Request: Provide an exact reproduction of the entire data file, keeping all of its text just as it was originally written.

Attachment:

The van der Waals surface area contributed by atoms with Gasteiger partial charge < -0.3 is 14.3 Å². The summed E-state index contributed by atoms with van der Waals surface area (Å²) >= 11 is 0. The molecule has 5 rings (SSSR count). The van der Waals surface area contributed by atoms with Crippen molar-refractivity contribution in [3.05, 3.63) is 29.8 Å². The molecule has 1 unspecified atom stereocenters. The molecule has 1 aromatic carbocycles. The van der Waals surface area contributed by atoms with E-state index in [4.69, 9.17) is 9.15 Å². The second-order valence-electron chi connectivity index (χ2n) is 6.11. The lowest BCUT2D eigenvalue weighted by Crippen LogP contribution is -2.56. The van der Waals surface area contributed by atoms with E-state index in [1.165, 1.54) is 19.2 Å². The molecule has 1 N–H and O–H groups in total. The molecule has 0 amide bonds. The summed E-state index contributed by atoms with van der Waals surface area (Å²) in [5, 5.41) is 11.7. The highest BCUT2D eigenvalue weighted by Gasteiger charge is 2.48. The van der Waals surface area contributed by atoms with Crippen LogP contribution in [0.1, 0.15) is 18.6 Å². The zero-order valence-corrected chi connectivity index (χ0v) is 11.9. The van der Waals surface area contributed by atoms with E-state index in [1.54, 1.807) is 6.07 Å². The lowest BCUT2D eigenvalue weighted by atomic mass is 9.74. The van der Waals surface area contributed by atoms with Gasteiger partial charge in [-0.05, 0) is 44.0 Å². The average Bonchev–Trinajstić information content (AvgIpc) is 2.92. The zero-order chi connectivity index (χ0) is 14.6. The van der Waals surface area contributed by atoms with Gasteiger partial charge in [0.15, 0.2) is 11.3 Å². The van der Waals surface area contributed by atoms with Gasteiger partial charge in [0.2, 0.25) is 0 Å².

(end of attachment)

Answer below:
The van der Waals surface area contributed by atoms with Gasteiger partial charge < -0.3 is 14.3 Å². The summed E-state index contributed by atoms with van der Waals surface area (Å²) >= 11 is 0. The molecule has 5 rings (SSSR count). The van der Waals surface area contributed by atoms with Crippen molar-refractivity contribution in [3.05, 3.63) is 29.8 Å². The molecule has 1 unspecified atom stereocenters. The molecule has 1 aromatic carbocycles. The van der Waals surface area contributed by atoms with E-state index in [4.69, 9.17) is 9.15 Å². The second-order valence-electron chi connectivity index (χ2n) is 6.11. The lowest BCUT2D eigenvalue weighted by Crippen LogP contribution is -2.56. The van der Waals surface area contributed by atoms with E-state index in [1.165, 1.54) is 19.2 Å². The molecule has 1 N–H and O–H groups in total. The molecule has 0 amide bonds. The summed E-state index contributed by atoms with van der Waals surface area (Å²) in [5, 5.41) is 11.7. The highest BCUT2D eigenvalue weighted by Gasteiger charge is 2.48. The van der Waals surface area contributed by atoms with Crippen LogP contribution in [0.1, 0.15) is 18.6 Å². The zero-order valence-corrected chi connectivity index (χ0v) is 11.9. The van der Waals surface area contributed by atoms with E-state index in [1.54, 1.807) is 6.07 Å². The lowest BCUT2D eigenvalue weighted by atomic mass is 9.74. The van der Waals surface area contributed by atoms with Gasteiger partial charge in [-0.05, 0) is 44.0 Å². The average Bonchev–Trinajstić information content (AvgIpc) is 2.92. The zero-order chi connectivity index (χ0) is 14.6. The van der Waals surface area contributed by atoms with Gasteiger partial charge in [0.15, 0.2) is 11.3 Å². The van der Waals surface area contributed by atoms with Gasteiger partial charge in [0.2, 0.25) is 0 Å².